The fishing is a walk in (just wading boots or wading boots and stocking foot hip waders), calf height or slightly higher water on the runs and way over your head in the pools. The widest part of the stream is the “runs” parts – about three lanes wide with some patches of it dry late season. Casting the shallow runs is affordable without too much catch the forest concern.
The pool sections are all constricted and the water torrents through them. You can get in on at least one side of all the pools. There’s very restrictive casting at the pools because of the forest, steep inclines, overhangs or all of the above. A perfect anecdote would be a 4-weight switch rod… that I don’t yet own.
As rigged, the Bass rod allowed almost complete pool coverage, but not always affording a good drift. The pools were difficult to fish, technically speaking.
Well, of course, the best fish of the day hit the three-inch tube leech almost on entry at a coordinate that promised nothing but a shitty drift. My brown immediately dove down and under the stone factory in front of me. The Lazur running line was instantly rubbing on a flat boulder. Fortunately, I was at the tail of the pool and able to crossover to the other side – a better fighting angle.
Without a net and a still frisky brown at my rod length, I attempted a breast pocket retrieve of my iPhone 6, but it met the water and became my third riverine iPhone 6 mishap in two years. The brown took advantage and unhooked itself, but kindly left the hook. As designed, the tube fly was not engaged in the melee – salvaged undamaged.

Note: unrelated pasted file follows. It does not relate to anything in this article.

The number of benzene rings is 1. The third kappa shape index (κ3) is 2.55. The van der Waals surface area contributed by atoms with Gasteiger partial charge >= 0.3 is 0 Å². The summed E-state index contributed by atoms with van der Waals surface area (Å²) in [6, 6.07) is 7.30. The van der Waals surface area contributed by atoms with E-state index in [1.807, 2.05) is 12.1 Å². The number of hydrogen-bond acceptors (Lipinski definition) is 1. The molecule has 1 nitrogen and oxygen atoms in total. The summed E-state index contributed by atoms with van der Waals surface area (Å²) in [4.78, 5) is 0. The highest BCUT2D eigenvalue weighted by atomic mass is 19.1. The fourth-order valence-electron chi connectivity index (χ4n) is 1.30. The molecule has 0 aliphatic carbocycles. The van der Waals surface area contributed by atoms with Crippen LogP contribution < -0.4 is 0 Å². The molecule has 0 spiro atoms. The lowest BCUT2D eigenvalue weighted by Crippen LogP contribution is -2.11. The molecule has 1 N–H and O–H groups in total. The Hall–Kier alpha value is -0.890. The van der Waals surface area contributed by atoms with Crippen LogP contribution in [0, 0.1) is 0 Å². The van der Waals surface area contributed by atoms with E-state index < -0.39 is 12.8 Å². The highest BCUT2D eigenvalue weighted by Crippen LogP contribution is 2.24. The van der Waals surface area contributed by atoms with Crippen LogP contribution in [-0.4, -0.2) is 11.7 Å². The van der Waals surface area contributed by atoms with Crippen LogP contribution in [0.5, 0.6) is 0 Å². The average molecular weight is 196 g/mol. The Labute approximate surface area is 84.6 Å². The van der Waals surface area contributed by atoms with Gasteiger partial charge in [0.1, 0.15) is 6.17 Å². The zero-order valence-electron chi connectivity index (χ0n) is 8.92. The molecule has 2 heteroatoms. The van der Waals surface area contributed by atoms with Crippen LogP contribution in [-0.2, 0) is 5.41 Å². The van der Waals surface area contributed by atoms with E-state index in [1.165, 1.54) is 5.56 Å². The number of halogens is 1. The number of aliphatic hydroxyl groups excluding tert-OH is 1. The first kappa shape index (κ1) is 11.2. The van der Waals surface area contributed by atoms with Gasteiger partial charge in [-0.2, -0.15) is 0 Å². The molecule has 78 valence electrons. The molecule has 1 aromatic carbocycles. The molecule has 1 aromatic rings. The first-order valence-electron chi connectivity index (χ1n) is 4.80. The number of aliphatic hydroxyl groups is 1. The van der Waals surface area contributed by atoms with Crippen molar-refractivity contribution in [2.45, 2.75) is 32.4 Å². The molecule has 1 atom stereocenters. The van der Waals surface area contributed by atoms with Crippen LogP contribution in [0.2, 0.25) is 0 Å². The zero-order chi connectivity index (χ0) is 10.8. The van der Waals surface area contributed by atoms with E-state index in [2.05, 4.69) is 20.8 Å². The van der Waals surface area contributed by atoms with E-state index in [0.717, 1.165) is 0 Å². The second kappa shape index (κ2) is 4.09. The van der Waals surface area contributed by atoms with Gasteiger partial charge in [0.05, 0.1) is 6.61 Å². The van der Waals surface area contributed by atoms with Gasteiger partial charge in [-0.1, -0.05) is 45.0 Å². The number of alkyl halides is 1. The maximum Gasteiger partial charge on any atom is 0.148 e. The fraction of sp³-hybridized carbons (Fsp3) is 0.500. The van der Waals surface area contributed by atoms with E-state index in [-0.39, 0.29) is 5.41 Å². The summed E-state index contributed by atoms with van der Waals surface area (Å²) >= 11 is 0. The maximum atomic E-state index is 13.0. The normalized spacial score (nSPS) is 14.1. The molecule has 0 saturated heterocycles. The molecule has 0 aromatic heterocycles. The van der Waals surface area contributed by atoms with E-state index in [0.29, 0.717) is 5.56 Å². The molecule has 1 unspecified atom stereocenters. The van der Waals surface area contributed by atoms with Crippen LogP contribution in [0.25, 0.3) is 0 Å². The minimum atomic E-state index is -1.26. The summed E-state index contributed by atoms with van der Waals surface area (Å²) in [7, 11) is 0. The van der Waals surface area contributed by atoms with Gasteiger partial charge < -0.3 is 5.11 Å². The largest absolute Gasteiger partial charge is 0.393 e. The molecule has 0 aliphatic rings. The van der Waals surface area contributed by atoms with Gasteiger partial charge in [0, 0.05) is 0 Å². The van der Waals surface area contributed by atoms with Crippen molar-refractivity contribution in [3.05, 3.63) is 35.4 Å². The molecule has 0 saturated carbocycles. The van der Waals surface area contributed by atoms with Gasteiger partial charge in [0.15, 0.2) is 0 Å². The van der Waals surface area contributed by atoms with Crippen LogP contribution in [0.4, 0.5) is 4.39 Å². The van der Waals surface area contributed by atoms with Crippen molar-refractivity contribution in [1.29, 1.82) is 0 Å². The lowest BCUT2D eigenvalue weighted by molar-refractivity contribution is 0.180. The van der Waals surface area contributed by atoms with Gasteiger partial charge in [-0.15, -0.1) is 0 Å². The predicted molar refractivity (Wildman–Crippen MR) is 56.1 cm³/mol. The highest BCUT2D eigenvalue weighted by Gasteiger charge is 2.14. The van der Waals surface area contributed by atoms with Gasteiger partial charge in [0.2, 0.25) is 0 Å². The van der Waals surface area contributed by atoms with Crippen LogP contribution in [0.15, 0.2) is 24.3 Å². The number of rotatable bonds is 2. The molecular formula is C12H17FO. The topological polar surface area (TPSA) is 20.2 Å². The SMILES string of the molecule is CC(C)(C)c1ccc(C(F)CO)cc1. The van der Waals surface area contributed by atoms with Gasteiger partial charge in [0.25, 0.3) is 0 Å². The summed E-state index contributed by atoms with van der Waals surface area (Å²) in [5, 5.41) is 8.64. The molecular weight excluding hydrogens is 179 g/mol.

In the following hours, Daisy decided I was the better company and we hiked a bit, leaving my gear streamside and backpack tree hung.
We came back for a late noon snack – sharing a tuna fish sandwich and a few crumbled oatmeal cookies. Daisy pawed my arm to express ownership while we napped in the sun.
At around four or five o’clock (no phone to get time), we started fishing back toward the Ebberly farmhouse. I still had four bows I could catch.
Evening shade had enveloped a good portion of where we were fishing. The mountains treat light uniquely – the far side of the mountain was awash in sunlight and we were fast running out of fall light.
I targeted the shallow runs, pitching tube tied Wooly Buggers on the 5-weight: olive and chartreuse, dark green with pink, and then black with a lot of flash, viola – rainbow on.
Daisey loved sniffing, crouching as if herding, and barking at trouts. It was her belief that it was her responsibility in our fishing partnership
My casts on the runs were generally in riffles, drifting past larger rocks at under 40-feet in distance. My bites were generally about 6-feet after the rock swirls – just as it started to “V” narrow. I had my four bows in a matter of 40 minutes.
The water closes at 6 pm. Mint Juleps are served on the side porch at 7:15. You’re allowed one, which I’ve been told is more than enough. Daisey and I don’t drink so we just shared a steak. I’d forgotten her food. She chewed that bone to zero.
It was cold that night and we fell asleep on the leather couch facing the fire – never showered, never made it to the bedroom. Daisey said nothing, she never complains.